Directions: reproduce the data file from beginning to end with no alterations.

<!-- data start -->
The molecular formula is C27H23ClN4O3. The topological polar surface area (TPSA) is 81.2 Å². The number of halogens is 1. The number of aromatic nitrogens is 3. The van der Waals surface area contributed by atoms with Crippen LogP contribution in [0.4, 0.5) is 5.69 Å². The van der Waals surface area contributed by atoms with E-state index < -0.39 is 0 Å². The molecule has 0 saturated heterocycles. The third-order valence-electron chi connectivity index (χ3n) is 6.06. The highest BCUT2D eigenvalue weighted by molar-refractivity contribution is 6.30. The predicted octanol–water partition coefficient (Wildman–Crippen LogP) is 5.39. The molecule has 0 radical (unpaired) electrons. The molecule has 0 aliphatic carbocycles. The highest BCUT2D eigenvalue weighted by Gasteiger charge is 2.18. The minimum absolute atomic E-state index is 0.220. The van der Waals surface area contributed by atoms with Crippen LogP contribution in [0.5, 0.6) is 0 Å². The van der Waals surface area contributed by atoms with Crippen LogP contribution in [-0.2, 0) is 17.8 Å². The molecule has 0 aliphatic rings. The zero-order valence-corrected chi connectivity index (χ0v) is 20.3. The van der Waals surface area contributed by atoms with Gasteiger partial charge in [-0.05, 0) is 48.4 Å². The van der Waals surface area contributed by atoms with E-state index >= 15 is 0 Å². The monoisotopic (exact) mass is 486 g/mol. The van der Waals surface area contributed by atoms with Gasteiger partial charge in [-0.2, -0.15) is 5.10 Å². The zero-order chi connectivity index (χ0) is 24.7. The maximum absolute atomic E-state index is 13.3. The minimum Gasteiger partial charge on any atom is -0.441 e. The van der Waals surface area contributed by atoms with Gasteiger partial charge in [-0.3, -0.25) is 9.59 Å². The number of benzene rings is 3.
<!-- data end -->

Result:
The molecular formula is C27H23ClN4O3. The topological polar surface area (TPSA) is 81.2 Å². The number of halogens is 1. The number of aromatic nitrogens is 3. The van der Waals surface area contributed by atoms with Crippen LogP contribution in [0.4, 0.5) is 5.69 Å². The van der Waals surface area contributed by atoms with E-state index < -0.39 is 0 Å². The molecule has 0 saturated heterocycles. The third-order valence-electron chi connectivity index (χ3n) is 6.06. The highest BCUT2D eigenvalue weighted by molar-refractivity contribution is 6.30. The predicted octanol–water partition coefficient (Wildman–Crippen LogP) is 5.39. The molecule has 0 radical (unpaired) electrons. The molecule has 0 aliphatic carbocycles. The highest BCUT2D eigenvalue weighted by Gasteiger charge is 2.18. The minimum absolute atomic E-state index is 0.220. The van der Waals surface area contributed by atoms with Crippen LogP contribution in [0.5, 0.6) is 0 Å². The van der Waals surface area contributed by atoms with Crippen LogP contribution in [-0.2, 0) is 17.8 Å². The molecule has 0 aliphatic rings. The zero-order valence-corrected chi connectivity index (χ0v) is 20.3. The van der Waals surface area contributed by atoms with Gasteiger partial charge in [-0.05, 0) is 48.4 Å². The van der Waals surface area contributed by atoms with E-state index >= 15 is 0 Å². The monoisotopic (exact) mass is 486 g/mol. The van der Waals surface area contributed by atoms with Gasteiger partial charge in [-0.2, -0.15) is 5.10 Å². The zero-order chi connectivity index (χ0) is 24.7. The maximum absolute atomic E-state index is 13.3. The minimum Gasteiger partial charge on any atom is -0.441 e. The van der Waals surface area contributed by atoms with Gasteiger partial charge in [-0.3, -0.25) is 9.59 Å². The number of benzene rings is 3.